When archaeologist Heinrich Schliemann traveled to Ithaca, Greece in 1868, one goal was foremost in his mind: discovering the ancient city of Troy using Homer's Iliad. The epic poem was widely believed to be no more than a myth, but Schliemann was convinced otherwise. For him, it was a map to the hidden location of ancient cities. It wasn't until 1871 that Schliemann achieved his dream. The discovery catapulted him to fame, and with his fame came a burst of interest in all that he uncovered. The intrepid archaeologist found his Homeric city, but he also found something else: the swastika, a symbol that would be manipulated to shape world history. Schliemann found his epic city—and the swastika—on the Aegean cost of Turkey. There, he continued the excavations started by British archaeologist Frank Calvert at a site known as Hisarlik mound. Schliemann's methods were brutal—he used crowbars and battering rams to excavate—but effective. He quickly realized the site held seven different layers from societies going back thousands of years. Schliemann had found Troy—and the remains of civilizations coming before and after it. And on shards of pottery and sculpture throughout the layers, he found at least 1,800 variations on the same symbol: spindle-whorls, or swastikas. He would go on to see the swastika everywhere, from Tibet to Paraguay to the Gold Coast of Africa. And as Schliemann's exploits grew more famous, and archaeological discoveries became a way of creating a narrative of national identity, the swastika grew more prominent. It exploded in popularity as a symbol of good fortune, appearing on Coca-Cola products, Boy Scouts' and Girls' Club materials and even American military uniforms, reports the BBC. But as it rose to fame, the swastika became tied into a much more volatile movement: a wave of nationalism spreading across Germany. Initially, "Aryan" was a term used to delineate the Indo-European language group, not a racial classification. Scholars in the burgeoning field of linguistics had noticed similarities among the German, Romance and Sanskrit languages. The rising interest in eugenics and racial hygiene, however, led some to corrupt Aryan into a descriptor for an ancient, master racial identity with a clear throughline to contemporary Germany. As the Washington Post reported in a story about the rise of Nazism several years before the start of World War II, "[Aryanism]… was an intellectual dispute between bewhiskered scholars as to the existence of a pure and undefiled Aryan race at one stage of the earth's history." In the 19th century, French aristocrat Arthur de Gobineau and others made the connection between the mythical Aryans and the Germans, who were the superior descendants of the early people, now destined to lead the world towards greater advancement by conquering their neighbors. The findings of Schliemann's dig in Turkey, then, suddenly had a deeper, ideological meaning. For the nationalists, the "purely Aryan symbol" Schliemann uncovered was no longer an archaeological mystery—it was a stand-in for their superiority. German nationalist groups like the Reichshammerbund (a 1912 anti-Semitic group) and the Bavarian Freikorps (paramilitarists who wanted to overthrow the Weimar Republic in Germany) used the swastika to reflect their "newly discovered" identity as the master race. It didn't matter that it traditionally meant good fortune, or that it was found everywhere from monuments to the Greek goddess Artemis to representations of Brahma and Buddha and at Native American sites, or that no one was truly certain of its origins. As the swastika became more and more intertwined with German nationalism, Adolf Hitler's influence grew—and he adopted the hooked cross as the Nazi party symbol in 1920. "He was attracted to it because it was already being used in other nationalist, racialist groups," says Steven Heller, author of `The Swastika: Symbol Beyond Redemption?' and `Iron Fists: Branding the 20th-Century Totalitarian State.' I think he also understood instinctually that there had to be a symbol as powerful as the hammer and sickle, which was their nearest enemy." To further enshrine the swastika as a symbol of Nazi power, Joseph Goebbels (Hitler's minister of propaganda) issued a decree on May 19, 1933 that prevented unauthorized commercial use of the hooked cross. The symbol also featured prominently Leni Riefenstahl's propagandist film Triumph of the Will, writes historian Malcolm Quinn. "When Hitler is absent… his place is taken by the swastika, which, like the image of the Führer, becomes a switching station for personal and national identities." The symbol was on uniforms, flags and even as a marching formation at rallies. Efforts to ban the display of the swastika and other Nazi iconography in the post-war years—including current German criminal laws that prohibit the public use of the swastika and the Nazi salute—seem to have only further enshrined the evil regime it was co-opted by. Today the symbol remains a weapon of white supremacist groups around the world. In recent months, its prevalence has spiked around the U.S., with swastikas appearing around New York City, Portland, Pennsylvania, California and elsewhere. It seems the harder authority figures attempt to quash it out, the greater its power to intimidate Lorraine Boissoneault is a contributing writer to covering history and archaeology.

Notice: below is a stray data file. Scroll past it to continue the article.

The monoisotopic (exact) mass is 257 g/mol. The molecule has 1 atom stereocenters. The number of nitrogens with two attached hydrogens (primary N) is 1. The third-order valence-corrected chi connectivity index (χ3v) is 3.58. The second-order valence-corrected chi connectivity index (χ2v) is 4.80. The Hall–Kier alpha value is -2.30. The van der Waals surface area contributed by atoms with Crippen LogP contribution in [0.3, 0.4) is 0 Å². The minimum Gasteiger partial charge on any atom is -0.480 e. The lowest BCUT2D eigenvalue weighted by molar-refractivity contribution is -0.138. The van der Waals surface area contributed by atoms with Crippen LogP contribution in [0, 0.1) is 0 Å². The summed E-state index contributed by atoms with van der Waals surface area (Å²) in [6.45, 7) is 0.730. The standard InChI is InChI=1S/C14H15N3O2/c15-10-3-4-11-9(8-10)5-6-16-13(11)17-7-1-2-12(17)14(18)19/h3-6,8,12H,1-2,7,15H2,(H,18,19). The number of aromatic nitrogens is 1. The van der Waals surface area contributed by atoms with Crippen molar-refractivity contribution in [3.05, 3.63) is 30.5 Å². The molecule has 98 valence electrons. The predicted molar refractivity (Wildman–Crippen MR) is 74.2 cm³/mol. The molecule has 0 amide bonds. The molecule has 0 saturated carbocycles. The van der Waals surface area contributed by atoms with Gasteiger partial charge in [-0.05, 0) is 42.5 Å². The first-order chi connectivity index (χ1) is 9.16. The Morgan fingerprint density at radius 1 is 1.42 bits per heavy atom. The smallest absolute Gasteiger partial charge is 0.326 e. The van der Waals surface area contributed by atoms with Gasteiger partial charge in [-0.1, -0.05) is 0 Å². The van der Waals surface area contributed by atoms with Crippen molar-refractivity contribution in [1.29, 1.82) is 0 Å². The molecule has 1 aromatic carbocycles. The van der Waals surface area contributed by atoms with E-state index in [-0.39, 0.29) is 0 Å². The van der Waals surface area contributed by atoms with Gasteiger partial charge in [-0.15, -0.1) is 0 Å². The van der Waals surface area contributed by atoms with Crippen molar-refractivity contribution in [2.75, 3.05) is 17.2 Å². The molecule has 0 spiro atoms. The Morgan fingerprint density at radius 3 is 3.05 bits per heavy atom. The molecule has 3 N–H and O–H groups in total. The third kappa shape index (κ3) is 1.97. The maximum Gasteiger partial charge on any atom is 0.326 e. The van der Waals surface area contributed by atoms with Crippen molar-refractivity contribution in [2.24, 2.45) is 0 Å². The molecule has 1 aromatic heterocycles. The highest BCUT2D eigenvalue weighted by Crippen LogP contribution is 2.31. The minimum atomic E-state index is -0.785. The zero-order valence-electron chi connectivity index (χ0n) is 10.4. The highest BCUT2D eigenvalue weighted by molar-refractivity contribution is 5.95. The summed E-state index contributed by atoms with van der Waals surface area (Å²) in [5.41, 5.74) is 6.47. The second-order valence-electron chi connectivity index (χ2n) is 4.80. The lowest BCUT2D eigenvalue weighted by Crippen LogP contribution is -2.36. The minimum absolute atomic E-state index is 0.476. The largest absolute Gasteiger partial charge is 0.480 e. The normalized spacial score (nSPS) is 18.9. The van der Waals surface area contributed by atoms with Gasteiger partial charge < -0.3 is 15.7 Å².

The New York Town of Swastika Votes to Keep its Name